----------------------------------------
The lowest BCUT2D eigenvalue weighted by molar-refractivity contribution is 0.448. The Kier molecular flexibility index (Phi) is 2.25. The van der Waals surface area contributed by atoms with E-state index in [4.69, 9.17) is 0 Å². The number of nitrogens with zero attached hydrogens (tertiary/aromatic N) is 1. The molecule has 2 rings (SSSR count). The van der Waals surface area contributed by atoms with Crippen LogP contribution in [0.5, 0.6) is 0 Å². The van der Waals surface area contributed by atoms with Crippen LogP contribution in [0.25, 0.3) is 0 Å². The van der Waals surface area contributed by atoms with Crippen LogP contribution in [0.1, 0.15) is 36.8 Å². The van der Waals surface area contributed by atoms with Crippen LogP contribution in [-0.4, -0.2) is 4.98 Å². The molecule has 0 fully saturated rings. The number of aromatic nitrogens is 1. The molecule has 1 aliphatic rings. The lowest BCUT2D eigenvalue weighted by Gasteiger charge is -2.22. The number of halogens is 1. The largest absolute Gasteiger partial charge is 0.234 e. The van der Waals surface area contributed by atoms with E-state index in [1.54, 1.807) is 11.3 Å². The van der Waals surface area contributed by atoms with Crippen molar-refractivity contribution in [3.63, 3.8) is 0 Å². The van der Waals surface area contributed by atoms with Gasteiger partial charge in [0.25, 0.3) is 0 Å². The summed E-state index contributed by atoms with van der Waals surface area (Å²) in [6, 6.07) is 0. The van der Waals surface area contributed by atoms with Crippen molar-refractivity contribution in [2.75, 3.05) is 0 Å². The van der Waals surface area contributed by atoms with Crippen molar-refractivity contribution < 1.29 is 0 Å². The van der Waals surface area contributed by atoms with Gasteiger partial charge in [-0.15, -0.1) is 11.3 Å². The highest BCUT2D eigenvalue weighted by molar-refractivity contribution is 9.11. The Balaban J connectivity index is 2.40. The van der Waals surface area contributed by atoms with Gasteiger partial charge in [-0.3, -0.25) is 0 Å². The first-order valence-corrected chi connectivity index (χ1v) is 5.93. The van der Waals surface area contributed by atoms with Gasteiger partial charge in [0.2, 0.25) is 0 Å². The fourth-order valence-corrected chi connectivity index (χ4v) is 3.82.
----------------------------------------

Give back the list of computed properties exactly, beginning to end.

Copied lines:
The lowest BCUT2D eigenvalue weighted by molar-refractivity contribution is 0.448. The Kier molecular flexibility index (Phi) is 2.25. The van der Waals surface area contributed by atoms with E-state index in [4.69, 9.17) is 0 Å². The number of nitrogens with zero attached hydrogens (tertiary/aromatic N) is 1. The molecule has 2 rings (SSSR count). The van der Waals surface area contributed by atoms with Crippen LogP contribution in [0.5, 0.6) is 0 Å². The van der Waals surface area contributed by atoms with Crippen LogP contribution in [0.25, 0.3) is 0 Å². The van der Waals surface area contributed by atoms with Crippen LogP contribution in [0.1, 0.15) is 36.8 Å². The van der Waals surface area contributed by atoms with Crippen LogP contribution in [-0.4, -0.2) is 4.98 Å². The molecule has 0 fully saturated rings. The number of aromatic nitrogens is 1. The molecule has 1 aliphatic rings. The lowest BCUT2D eigenvalue weighted by Gasteiger charge is -2.22. The number of halogens is 1. The largest absolute Gasteiger partial charge is 0.234 e. The van der Waals surface area contributed by atoms with E-state index in [1.54, 1.807) is 11.3 Å². The van der Waals surface area contributed by atoms with Crippen molar-refractivity contribution in [3.63, 3.8) is 0 Å². The van der Waals surface area contributed by atoms with Gasteiger partial charge in [0.25, 0.3) is 0 Å². The summed E-state index contributed by atoms with van der Waals surface area (Å²) in [6, 6.07) is 0. The van der Waals surface area contributed by atoms with Crippen molar-refractivity contribution in [2.75, 3.05) is 0 Å². The van der Waals surface area contributed by atoms with Crippen molar-refractivity contribution < 1.29 is 0 Å². The van der Waals surface area contributed by atoms with Gasteiger partial charge in [-0.15, -0.1) is 11.3 Å². The highest BCUT2D eigenvalue weighted by molar-refractivity contribution is 9.11. The Balaban J connectivity index is 2.40. The van der Waals surface area contributed by atoms with Gasteiger partial charge in [-0.3, -0.25) is 0 Å². The first-order valence-corrected chi connectivity index (χ1v) is 5.93. The van der Waals surface area contributed by atoms with Gasteiger partial charge in [0.2, 0.25) is 0 Å². The fourth-order valence-corrected chi connectivity index (χ4v) is 3.82.